• The use of 14500 Lipo batteries, while controversial in the Nerf community, appear quite compatible with the stock motor currents. These have the advantage of not requiring any shell cutting.  You will note that I did not try them with the aftermarkert motors for concern about the current draw.
  • It is interesting to note that stall current and starting current of the stock motor are nearly identical.  The listed stall current of the Meishel 2.0 motors are 18.8 A, or 37.6 A for a pair, which is close to 33 A starting current observed. This should be useful in choosing fuse size.
As in most hobbies, incremental increases in performance come at exponential increases in cost and effort.  People are spending hundreds of dollars to achieve 200+ fps blasters while experiencing diminishing, even deteriorating returns on accuracy and distance.  For now I intend to stay in the shallow end of pool while concentrating on the benefits of smart, Arduino-controlled blasters, such as ammo counting, clip capacity detection, battery monitoring, and select fire.

Stay tuned for a kit.  You may have seen a sneak peek in the first photo.

What Open Source Means to Me

When I look back at starting with electronics, I would point to Adafruit and Lady Ada.  I bought her Boarduino (which is still on sale!) back in 2008, and while I was able to solder the kit together easily, I was quite confused by by the difference between Atmega168 pin numbers, and Arduino pin designations. She answered my questions quite patiently:

And here is my first project with that board:  I went on to design a model railroad, a rocket telemetry system, and most recently, a deviously difficult surface mount challenge.

The Boarduino, while I paid for a kit, was free.  It was Open Source.  Lady Ada published the schematics and even the files necessary to reproduce the PCB.

Fast forward a decade.  I can design a PCB.  I can program an Attiny.  My first published project was a programmer for microcontrollers.  I published my designs for free.  Why?  Because Lady Ada did.  That is how I learned.  That is how I hope to teach.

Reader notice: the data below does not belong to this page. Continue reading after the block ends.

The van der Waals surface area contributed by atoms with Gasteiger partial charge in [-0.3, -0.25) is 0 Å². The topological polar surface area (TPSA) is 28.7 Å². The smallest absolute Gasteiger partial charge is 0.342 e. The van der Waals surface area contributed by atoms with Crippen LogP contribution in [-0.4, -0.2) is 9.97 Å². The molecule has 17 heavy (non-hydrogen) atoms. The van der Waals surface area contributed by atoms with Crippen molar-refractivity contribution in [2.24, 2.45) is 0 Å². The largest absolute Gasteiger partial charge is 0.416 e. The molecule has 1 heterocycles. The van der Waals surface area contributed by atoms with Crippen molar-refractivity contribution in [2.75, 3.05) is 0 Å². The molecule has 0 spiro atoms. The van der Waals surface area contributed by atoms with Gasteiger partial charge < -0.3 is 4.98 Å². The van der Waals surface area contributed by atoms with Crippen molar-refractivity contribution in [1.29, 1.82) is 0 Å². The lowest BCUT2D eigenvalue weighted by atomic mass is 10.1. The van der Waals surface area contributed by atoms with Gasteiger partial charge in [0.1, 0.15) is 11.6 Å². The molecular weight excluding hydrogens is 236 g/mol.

One of the designs I am most proud of is my Drawing Robot.  I have spent a lot of hours designing and refining the 3D files, electrical design, and the firmware. I have used it to teach several workshops.  Many people of have copied it.  Several people have improved on it.  That makes me happy:

Recently, I was excited to see a picture on Twitter, but when I commented on it, I was surprised to see it attributed to someone else:

Wait!  What?  It is being used in a classroom:  Good!  But who is Josh Burker?  Well, apparently it is someone who used my designs,  and decided to sell a kit!  For $275?

Is that legal? Ethical?  Moral?  What I have been spending all my time doing this for?

The Instructable on which is project is based is published under a Creative Commons licence, which is pretty clear:

So far, so good.  He is sharing, and adapting, but:

Oops.  While I see a link to my Instructable on his webpage, I see nothing on his website to indicate the original design isn't his.  The fact that the teacher using the project attributes it to him would further indicate this failure.   Oh, and there is the noncommercial thing.  I assume that means the $275 is a no-no.

Let's take a moment of self-reflection.  A drawing robot is not my idea.  Did I attribute it?
Here is the robot that came closest to what I wanted to do: I don't have a laser cutter and shipping from England was prohibitive. I do have a 3D printer, so I guess you can see where this is going . . .
Mirobot claims to be Open Source, and has published repositories, but it is laser cut and Wifi controlled.  Way past what I want to get into.  I didn't use their design files or code. About all I used was the "pen in the center of the wheelbase" idea.  The Turtle idea goes back even farther, to the 1960s!

So, I'm mad.  Certainly not at the teacher, who is trying to bring ideas and concepts to their classroom to the best of their ability and under a tight budget. But, someone is trying to profit off my my work.  When I point out the CC License violations, I am told to "bugger off," and that "We redesigned the electronics: they use a completely different microcontroller and programming language."

I will give him that using the Logo language takes the project one step closer to it's 1960 roots, and if that helps with the classroom curriculum, I will adapt that and attribute him.  That is how Open Source works.  However, if he thinks that switching from an Adafruit Trinket Pro to an Adafruit Metro Mini constitutes "redesigning the the electronics", I would point out that they both use the Atmel ATmega328 microchip, and are both Open Source projects, by the same author, Adafruit.  Wow, did that just circle around, or what?